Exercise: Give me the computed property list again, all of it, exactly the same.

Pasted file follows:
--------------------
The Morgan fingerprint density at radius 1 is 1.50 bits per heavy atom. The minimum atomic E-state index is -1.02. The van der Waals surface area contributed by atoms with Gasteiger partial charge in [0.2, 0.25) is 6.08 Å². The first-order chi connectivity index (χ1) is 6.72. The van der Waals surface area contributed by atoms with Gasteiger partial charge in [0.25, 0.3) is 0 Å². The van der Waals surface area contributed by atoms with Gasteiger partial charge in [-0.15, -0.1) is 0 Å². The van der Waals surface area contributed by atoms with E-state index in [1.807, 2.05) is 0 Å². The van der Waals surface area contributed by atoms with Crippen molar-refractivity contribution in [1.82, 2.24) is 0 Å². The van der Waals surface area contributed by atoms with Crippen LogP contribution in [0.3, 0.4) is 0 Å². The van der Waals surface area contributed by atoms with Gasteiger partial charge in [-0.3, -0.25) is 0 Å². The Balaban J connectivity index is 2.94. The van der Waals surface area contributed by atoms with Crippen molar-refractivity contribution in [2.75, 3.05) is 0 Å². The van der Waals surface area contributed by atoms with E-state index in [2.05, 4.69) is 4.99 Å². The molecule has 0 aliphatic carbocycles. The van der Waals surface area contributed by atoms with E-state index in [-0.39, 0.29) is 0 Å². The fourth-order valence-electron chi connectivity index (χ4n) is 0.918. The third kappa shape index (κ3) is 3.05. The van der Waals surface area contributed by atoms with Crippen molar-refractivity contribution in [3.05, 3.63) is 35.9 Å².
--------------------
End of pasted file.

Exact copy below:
The Morgan fingerprint density at radius 1 is 1.50 bits per heavy atom. The minimum atomic E-state index is -1.02. The van der Waals surface area contributed by atoms with Gasteiger partial charge in [0.2, 0.25) is 6.08 Å². The first-order chi connectivity index (χ1) is 6.72. The van der Waals surface area contributed by atoms with Gasteiger partial charge in [0.25, 0.3) is 0 Å². The van der Waals surface area contributed by atoms with Gasteiger partial charge in [-0.15, -0.1) is 0 Å². The van der Waals surface area contributed by atoms with E-state index in [1.807, 2.05) is 0 Å². The van der Waals surface area contributed by atoms with Crippen molar-refractivity contribution in [1.82, 2.24) is 0 Å². The van der Waals surface area contributed by atoms with Crippen LogP contribution in [0.3, 0.4) is 0 Å². The van der Waals surface area contributed by atoms with Gasteiger partial charge in [-0.3, -0.25) is 0 Å². The Balaban J connectivity index is 2.94. The van der Waals surface area contributed by atoms with Crippen molar-refractivity contribution in [2.75, 3.05) is 0 Å². The van der Waals surface area contributed by atoms with E-state index in [2.05, 4.69) is 4.99 Å². The molecule has 0 aliphatic carbocycles. The van der Waals surface area contributed by atoms with E-state index in [-0.39, 0.29) is 0 Å². The fourth-order valence-electron chi connectivity index (χ4n) is 0.918. The third kappa shape index (κ3) is 3.05. The van der Waals surface area contributed by atoms with Crippen molar-refractivity contribution in [3.05, 3.63) is 35.9 Å².